ARLINGTON, Texas — The Rays had reason to be frustrated Thursday night after another abysmal offensive performance led to a 7-2 loss to Texas that knocked them back to the fringe of playoff contention.
But they should have been happy the loss wasn't more embarrassing. They were held without even a baserunner for the first five innings. First baseman Casey Kotchman, the only lefty in the lineup, broke through against Rangers starter C.J. Wilson with an infield single to start the sixth inning.
"He had no-hit stuff," Rays manager Joe Maddon said of Wilson. "We were getting bad swings, and the ball was jumping."
As impotent and inconsistent as the Rays have been at the plate this season, they at least have not had the indignity of being no-hit, as they were once in 2009 and twice in 2010. Thursday, though, was the fifth time they'd been held hitless through five innings, and they've had two games with only one hit.
Thursday they finished with four hits: Kelly Shoppach hit a solo homer after Kotchman was erased on a double play, Matt Joyce delivered a two-out single in the seventh and Ben Zobrist singled in the ninth. For the three games at the usually offensive Ballpark in Arlington, the Rays had six runs and 13 hits.
"We just haven't been able to rustle up enough offense on a consistent basis," Maddon said, "using the 'rustle up' term being that I'm in Texas."
"That's been the story of the season: the offense," third baseman Evan Longoria said. "It's very frustrating, especially when we know it's there, and we've seen it at times, and it's been so inconsistent. Disappointing overall."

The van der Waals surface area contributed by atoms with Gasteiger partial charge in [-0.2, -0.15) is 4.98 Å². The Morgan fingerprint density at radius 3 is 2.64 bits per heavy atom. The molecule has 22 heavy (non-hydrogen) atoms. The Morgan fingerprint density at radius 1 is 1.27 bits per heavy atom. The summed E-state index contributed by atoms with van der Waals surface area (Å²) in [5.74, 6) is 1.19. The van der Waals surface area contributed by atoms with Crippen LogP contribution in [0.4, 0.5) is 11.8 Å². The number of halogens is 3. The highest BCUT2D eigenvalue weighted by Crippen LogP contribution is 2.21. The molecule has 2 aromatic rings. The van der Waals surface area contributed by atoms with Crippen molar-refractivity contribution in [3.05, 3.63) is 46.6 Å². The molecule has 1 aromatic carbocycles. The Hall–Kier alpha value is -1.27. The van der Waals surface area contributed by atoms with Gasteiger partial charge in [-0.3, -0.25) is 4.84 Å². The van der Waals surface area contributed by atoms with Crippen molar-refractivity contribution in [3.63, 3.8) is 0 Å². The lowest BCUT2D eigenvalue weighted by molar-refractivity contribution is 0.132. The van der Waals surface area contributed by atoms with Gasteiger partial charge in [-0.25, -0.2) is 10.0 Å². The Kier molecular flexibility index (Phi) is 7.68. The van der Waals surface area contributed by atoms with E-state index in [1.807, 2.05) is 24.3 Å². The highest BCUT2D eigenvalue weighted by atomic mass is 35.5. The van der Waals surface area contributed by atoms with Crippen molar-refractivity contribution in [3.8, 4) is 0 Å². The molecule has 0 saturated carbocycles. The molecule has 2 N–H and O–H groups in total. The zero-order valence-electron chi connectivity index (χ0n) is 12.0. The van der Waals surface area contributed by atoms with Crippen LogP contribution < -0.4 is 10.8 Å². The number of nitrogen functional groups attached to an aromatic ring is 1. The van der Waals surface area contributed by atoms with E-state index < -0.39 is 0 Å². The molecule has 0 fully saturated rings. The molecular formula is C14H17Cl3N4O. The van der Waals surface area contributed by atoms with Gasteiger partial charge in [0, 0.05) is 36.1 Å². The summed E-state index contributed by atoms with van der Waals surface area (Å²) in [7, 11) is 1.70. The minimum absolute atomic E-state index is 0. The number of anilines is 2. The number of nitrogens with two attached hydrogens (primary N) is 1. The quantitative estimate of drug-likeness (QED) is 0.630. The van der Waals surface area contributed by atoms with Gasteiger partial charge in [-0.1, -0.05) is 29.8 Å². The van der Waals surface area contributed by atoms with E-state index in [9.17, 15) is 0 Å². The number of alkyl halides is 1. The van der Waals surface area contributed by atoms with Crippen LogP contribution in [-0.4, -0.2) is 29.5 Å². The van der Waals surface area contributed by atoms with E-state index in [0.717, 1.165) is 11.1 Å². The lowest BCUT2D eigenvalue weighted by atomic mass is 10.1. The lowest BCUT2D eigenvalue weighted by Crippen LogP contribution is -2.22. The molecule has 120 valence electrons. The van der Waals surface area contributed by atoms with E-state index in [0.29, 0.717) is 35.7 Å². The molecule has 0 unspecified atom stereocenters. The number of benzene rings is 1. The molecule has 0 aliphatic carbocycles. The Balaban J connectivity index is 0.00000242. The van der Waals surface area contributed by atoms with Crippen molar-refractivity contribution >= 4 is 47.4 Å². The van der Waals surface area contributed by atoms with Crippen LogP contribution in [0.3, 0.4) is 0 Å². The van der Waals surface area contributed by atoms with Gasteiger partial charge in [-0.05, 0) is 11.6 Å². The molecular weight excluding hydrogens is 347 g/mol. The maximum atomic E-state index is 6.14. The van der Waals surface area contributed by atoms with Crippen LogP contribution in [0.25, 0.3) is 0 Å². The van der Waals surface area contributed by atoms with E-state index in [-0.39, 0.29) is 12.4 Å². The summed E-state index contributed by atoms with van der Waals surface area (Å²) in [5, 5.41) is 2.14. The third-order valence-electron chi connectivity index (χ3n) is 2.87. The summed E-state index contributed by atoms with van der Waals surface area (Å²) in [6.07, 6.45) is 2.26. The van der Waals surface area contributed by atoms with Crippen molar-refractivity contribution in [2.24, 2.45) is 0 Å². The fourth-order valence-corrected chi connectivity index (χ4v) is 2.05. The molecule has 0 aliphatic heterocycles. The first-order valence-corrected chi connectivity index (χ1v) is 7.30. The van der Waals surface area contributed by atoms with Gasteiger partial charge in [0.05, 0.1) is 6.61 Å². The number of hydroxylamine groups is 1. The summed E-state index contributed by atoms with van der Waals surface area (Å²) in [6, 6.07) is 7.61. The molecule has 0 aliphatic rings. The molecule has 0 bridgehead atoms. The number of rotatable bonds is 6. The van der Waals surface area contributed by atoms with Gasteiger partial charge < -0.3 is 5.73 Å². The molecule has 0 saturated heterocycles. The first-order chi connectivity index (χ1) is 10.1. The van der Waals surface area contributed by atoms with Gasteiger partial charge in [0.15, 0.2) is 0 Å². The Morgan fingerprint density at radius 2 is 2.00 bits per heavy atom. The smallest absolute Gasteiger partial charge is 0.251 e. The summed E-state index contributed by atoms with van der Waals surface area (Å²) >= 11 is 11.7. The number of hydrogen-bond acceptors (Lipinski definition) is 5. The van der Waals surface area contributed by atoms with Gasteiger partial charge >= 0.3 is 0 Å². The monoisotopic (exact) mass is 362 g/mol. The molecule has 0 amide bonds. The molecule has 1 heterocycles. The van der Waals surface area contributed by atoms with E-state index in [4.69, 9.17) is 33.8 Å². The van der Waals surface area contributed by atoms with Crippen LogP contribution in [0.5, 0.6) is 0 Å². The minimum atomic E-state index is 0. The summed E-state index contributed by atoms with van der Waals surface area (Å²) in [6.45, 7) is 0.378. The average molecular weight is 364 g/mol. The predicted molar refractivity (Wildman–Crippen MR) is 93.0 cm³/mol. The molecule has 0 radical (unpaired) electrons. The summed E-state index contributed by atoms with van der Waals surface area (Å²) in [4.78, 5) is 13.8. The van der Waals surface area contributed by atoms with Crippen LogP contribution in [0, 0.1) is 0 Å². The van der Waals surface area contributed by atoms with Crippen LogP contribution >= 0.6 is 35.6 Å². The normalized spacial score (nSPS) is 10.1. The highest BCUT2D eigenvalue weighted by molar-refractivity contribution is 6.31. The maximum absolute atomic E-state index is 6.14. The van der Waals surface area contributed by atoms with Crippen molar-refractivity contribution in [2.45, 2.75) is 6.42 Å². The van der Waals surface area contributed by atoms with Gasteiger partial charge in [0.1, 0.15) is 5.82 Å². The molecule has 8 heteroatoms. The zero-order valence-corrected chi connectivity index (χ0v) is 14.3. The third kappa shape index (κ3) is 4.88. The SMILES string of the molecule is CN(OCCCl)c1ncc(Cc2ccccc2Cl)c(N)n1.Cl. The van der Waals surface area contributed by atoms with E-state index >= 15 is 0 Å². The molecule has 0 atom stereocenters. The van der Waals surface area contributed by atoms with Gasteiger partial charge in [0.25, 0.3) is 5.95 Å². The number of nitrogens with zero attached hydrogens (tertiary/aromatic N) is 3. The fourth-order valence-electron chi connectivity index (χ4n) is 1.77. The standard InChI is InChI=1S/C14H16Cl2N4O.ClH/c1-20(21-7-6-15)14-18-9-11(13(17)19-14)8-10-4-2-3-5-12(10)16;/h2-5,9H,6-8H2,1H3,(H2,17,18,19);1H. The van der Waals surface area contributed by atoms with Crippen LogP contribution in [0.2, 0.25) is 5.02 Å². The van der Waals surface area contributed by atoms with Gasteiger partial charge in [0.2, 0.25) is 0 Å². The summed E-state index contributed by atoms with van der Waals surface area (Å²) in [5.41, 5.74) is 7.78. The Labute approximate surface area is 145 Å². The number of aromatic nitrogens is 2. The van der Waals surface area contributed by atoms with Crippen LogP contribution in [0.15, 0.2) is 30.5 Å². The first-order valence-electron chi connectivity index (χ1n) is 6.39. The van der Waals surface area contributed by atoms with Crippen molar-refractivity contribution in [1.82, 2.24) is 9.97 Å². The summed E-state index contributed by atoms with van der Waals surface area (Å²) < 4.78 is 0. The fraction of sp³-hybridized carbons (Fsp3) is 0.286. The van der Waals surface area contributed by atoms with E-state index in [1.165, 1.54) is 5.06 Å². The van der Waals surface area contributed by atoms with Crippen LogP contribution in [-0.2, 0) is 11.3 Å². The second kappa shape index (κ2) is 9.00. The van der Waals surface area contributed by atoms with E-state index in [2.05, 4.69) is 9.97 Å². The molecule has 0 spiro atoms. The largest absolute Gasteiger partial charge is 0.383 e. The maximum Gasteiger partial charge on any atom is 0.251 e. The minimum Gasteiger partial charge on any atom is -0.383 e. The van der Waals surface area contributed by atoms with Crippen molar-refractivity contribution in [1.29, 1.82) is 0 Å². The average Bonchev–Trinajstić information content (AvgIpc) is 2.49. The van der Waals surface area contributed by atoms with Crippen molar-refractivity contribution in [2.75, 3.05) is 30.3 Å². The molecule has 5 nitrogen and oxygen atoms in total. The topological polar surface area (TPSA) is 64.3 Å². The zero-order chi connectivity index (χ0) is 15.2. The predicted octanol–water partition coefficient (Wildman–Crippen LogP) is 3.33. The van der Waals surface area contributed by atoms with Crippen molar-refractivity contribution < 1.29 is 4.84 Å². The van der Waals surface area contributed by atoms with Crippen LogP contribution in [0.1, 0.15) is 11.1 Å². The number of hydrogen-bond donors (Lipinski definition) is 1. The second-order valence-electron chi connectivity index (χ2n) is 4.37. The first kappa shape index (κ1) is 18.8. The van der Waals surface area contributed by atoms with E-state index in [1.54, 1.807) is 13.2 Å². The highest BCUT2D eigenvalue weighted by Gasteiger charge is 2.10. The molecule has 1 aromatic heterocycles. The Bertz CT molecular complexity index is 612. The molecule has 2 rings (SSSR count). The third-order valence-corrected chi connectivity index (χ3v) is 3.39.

Maddon pitched it as a positive that they went 4-3 on the road trip to Toronto and Texas. And he insisted the Rays still have a chance to get back to the playoffs, though he acknowledged for the first time it's a second-tier goal, but it seems more mathematical and semantical than actual.
Thursday's loss, their third in their past four games, dropped them to 74-62 and back to 8½ games from the wild-card-leading Yankees with 26 to play. If the Yankees, who beat Boston 4-2 on Thursday night, finish 14-13, the Rays have to go 22-4 to tie. If New York goes just 10-17, the Rays still have to be 18-8.
"It's no fun," Maddon said. "But until the math tells me otherwise … even if we cannot arrive at that point, my second goal would be then to have the third-best record in the American League, and that's definitely within out reach."
The Rays didn't pitch well, either, Thursday. Jeff Niemann struggled to get through five innings, allowing five runs, including a pair of homers, and the bullpen did not provide much relief.
But the Rays did play dazzling defense, with centerfielder B.J. Upton making a pair of running catches and rightfielder Matt Joyce leaping at the rightfield wall to rob Adrian Beltre of a home run.
"That's one of the best feelings," Joyce said. "If you can't hit a home run, might as well rob one."
Wilson had the Rays off-balance from the start, and they went 15 up and 15 down, seven of the outs by strikeouts.
"Being perfect-gamed, it's obviously going to be a frustrating and tough first five innings for us," Joyce said.
Kotchman bounced a ball up the middle that Wilson touched, leaving him with a numb finger that pretty much ended his night and a runner on base. "I will second-guess that Casey Kotchman at-bat for the rest of my career," Wilson said.
Had he made the play, the Rays might have been the ones who'd never forget.